October 20, 2010
By Ashleigh Oldland
In response to two recent incidents of illegal pigeon trapping, Animal Care Services is asking people to report any traps they find in public spaces.
“All animals have to be treated the same,” said John Keisler, Animal Care Services bureau manager. “Healthy wild animals should be left alone, and we take that seriously… There is a strong connection between the way we treat our animals and the way we treat each other.”
The two latest reported incidents of pigeon trapping occurred Aug. 11 and Sept. 12. The two cases are considered unrelated, Keisler said. In both cases, Animal Care Services was able to intervene and stop the trapping.
Pigeon trappers can be cited and ordered to cease and desist. Additionally, the caught birds are set free and traps can be confiscated as evidence.
Although many people view pigeons as pests, the birds have at least one strong advocate in Long Beach: “Birdman” Dan Lubniewski. He has been rescuing the birds for five years, removing string from their tangled feet or taking severely injured or sick pigeons to bird aviaries for help.
“Somebody had to help them, and no one else would,” he said.
Lubniewski, a former U.S. Marine who first befriended a pigeon while he was living on the streets of Long Beach, said pigeons have a bad reputation even though they are friendly, wonderful birds.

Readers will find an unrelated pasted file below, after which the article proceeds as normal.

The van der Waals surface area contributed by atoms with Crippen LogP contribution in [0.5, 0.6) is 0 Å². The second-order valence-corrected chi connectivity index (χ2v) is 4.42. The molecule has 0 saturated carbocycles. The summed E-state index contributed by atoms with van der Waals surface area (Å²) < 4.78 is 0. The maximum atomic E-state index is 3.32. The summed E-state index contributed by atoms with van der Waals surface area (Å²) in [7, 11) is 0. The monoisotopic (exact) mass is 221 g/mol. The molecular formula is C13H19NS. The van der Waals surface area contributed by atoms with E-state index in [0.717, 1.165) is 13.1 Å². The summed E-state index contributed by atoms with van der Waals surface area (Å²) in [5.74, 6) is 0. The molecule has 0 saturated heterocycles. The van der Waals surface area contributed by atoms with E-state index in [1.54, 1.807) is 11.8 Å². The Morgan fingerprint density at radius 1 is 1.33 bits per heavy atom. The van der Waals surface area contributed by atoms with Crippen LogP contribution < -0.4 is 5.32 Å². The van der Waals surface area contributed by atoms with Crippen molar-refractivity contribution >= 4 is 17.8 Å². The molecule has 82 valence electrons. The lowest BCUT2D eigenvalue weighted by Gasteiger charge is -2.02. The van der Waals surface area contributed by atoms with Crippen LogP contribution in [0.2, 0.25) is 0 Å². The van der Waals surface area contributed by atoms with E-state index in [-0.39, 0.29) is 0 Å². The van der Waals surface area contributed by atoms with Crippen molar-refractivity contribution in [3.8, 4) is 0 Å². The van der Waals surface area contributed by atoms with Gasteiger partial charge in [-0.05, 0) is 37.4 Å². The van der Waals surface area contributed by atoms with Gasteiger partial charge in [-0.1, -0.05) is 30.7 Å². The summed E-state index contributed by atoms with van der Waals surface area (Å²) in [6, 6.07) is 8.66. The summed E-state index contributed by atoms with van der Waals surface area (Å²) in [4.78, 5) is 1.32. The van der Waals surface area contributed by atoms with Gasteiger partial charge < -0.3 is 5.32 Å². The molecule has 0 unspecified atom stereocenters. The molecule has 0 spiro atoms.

“I think all the hate boils down to one word: poop,” he said. “But they do a lot of good for the city and clean a lot of stuff off the street.”
The self-proclaimed Birdman said he has seen traps set up in Long Beach, which he reported to Animal Care Services. He believes some of the birds he “was closest to” at the McDonald’s located on Seventh Street and Long Beach Boulevard were taken by trappers.
“Those were my little friends,” Lubniewski said.
Trapped pigeons can be sold to pet stores, feed stores or for shooting practice, Keisler said, but he added that he is unaware of any businesses in Long Beach that would buy the animals.
There are some cases where pigeon trapping is not illegal, such as in a private yard, Keisler said. Whether in private or public areas, the birds cannot be left unattended or abused.
“If somebody has a pigeon coop, there are specific required dimensions of the coop,” he said. “If somebody has pigeons and they are watered and fed and kept in the back yard, that is fine. There is no exception to the basic standards of humane treatment of animals.”
Any activity involving the trapping or taking of wild animals from public property should be reported to firstname.lastname@example.org.
If activity is in progress, call 570-PETS (during business hours) or 9-1-1 (after business hours).